Millennial Car Buyers Storm the Market, Happy to Shun Showrooms

Millennial Car Buyers Storm the Market, Happy to Shun Showrooms

Business
Contrary to popular belief, millennials don’t hate cars. They hate car dealerships.But the pandemic has pushed car dealers to step up online sales, eliminating what millennials (and others) dreaded: showroom visits that averaged five hours, haggling, paperwork, and high-pressure pitches for add-on products like wheel and tire insurance.“I dislike the car dealer rigmarole of ‘Let me go talk to my manager’ and ‘Let’s go over to the finance department,’” said Will Clark, 38, a recent car shopper who lives in a suburb of Portland, Ore. “I don’t get the whole ‘You’ve got to take it for a spin, kick the tires!’ That was a model when cars weren’t the same quality they are today across the board.”Millennials were presumed to dislike cars because — thanks to alternatives like Uber, Lyft and helicop...
House Hunters Are Leaving the City, and Builders Can’t Keep Up

House Hunters Are Leaving the City, and Builders Can’t Keep Up

Business
River Islands, the development where the Namayans hoped to live, is in Lathrop, Calif., which has a population of 25,000. It sits about a half-hour beyond Altamont Pass, whose rolling hills and windmills mark the border between Alameda and San Joaquin Counties. Though technically outside the Bay Area region, Lathrop’s farms and open fields have been steadily supplanted by warehouses and subdivisions as it and nearby cities have become bedroom communities for priced-out workers who commute to the Silicon Valley and San Francisco.Today in BusinessUpdated May 28, 2021, 12:54 p.m. ETIn Livermore, on the eastern side of Alameda County, the typical home value is nearing $1 million, according to Zillow. That falls to $500,000 to $600,000 over the hill in places like Tracy, Manteca and Lathro...
Should We Really Embrace ’90s Fashion?

Should We Really Embrace ’90s Fashion?

LifeStyle
I wonder what you think about all the 1990s trends coming back? I see those trends everywhere. (It brings me back to Contempo Casuals and Wet Seal times.) And as a member of Gen X, I have feelings of jealousy, like: “I lived through it first.” But do you belong to the “if you wore it once, you can’t wear it again” team, which says that only the young can do nostalgia dressing, or to the “once again, for old time’s sake” team? — Leonor, MadridAs far as I am concerned, when Harry Styles wore a yellow plaid Gucci blazer and lavender feather boa to perform at the Grammys in apparent homage to Alicia Silverstone’s character in “Clueless,” it was final proof (if any were needed) that the ’90s, that decade of grunge, slip dresses, knee socks, chokers, tracksuits and oversize blazers (well, hello,...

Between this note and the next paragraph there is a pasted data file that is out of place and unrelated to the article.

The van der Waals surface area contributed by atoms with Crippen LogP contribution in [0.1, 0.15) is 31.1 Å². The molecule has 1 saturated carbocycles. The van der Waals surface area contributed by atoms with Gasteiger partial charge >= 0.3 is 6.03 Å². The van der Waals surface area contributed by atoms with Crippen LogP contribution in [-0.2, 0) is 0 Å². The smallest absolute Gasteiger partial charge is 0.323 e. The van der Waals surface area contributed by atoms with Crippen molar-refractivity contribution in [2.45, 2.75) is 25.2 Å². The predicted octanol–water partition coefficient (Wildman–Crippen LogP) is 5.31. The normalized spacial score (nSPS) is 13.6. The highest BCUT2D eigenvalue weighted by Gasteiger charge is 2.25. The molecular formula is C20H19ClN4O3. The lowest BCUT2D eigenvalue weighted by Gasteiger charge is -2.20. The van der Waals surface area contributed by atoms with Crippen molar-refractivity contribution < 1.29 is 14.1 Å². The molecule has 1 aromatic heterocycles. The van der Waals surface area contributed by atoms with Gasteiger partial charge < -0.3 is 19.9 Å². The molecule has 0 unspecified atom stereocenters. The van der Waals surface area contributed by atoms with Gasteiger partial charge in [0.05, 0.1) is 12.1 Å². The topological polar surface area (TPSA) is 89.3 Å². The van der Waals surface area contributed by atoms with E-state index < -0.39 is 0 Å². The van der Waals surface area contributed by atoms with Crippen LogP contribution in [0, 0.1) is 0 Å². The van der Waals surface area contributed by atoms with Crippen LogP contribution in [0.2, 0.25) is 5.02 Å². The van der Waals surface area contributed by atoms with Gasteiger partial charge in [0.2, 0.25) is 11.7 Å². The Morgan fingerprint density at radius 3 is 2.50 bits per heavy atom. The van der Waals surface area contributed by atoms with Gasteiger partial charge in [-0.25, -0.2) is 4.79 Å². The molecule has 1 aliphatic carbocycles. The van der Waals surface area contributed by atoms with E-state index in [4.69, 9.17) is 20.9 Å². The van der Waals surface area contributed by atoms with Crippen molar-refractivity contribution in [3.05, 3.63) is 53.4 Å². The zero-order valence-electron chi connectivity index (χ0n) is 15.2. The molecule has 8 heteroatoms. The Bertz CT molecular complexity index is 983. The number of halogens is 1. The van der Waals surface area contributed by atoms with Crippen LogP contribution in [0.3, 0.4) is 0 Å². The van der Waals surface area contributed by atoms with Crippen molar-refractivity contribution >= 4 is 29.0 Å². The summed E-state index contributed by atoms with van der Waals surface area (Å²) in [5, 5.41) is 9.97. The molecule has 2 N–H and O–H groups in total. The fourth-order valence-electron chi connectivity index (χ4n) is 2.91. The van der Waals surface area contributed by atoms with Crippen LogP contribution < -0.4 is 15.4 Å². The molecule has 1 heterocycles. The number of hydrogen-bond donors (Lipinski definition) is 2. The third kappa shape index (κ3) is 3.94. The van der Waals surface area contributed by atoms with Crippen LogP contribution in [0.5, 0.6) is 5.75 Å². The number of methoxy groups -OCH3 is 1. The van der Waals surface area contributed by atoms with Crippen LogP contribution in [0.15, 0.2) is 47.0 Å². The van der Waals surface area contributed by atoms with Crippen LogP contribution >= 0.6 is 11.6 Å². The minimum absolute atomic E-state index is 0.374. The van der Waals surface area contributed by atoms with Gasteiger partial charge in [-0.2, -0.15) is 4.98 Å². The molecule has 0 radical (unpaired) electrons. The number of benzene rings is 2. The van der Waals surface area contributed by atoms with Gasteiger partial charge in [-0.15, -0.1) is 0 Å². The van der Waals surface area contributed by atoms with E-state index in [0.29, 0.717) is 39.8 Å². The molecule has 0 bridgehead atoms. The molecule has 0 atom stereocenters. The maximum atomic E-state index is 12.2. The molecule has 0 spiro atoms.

What Is ‘Cheugy’? You Know It When You See It.

What Is ‘Cheugy’? You Know It When You See It.

LifeStyle
“OK TikTok, I have a new word for you that my friends and I use that you clearly are all in need of,” Hallie Cain, 24, a copywriter in Los Angeles says in a TikTok posted on March 30.In the video, she gestures to another video of a girl who is describing “the type of people who get married at 20 years old” or have millennial “girlboss energy” and who wonders: What do we call this kind of person?“I keep seeing videos like this,” Ms. Cain says in her TikTok. “The word, my friend, is ‘cheugy.’”It’s not quite “basic,” which can describe someone who is a conformist or perhaps generic in their tastes, and it’s not quite “uncool.” It’s not embarrassing or even always negative. Cheugy (pronounced chew-gee) can be used, broadly, to describe someone who is out of date or trying too hard. And while a...
Welcome to the YOLO Economy

Welcome to the YOLO Economy

Technology
In addition to the job-hopping you’d expect during boom times, the pandemic has created many more remote jobs, and expanded the number of companies willing to hire outside of big, coastal cities. That has given workers in remote-friendly industries, such as tech and finance, more leverage to ask for what they want.“Employees have a totally unprecedented ability to negotiate in the next 18 to 48 months,” said Johnathan Nightingale, an author and a co-founder of Raw Signal Group, a management training firm. “If I, as an individual, am dissatisfied with the current state of my employment, I have so many more options than I used to have.”Individual YOLO decisions can be chalked up to many factors: cabin fever, low interest rates, the emergence of new get-rich-quick schemes like NFTs and meme s...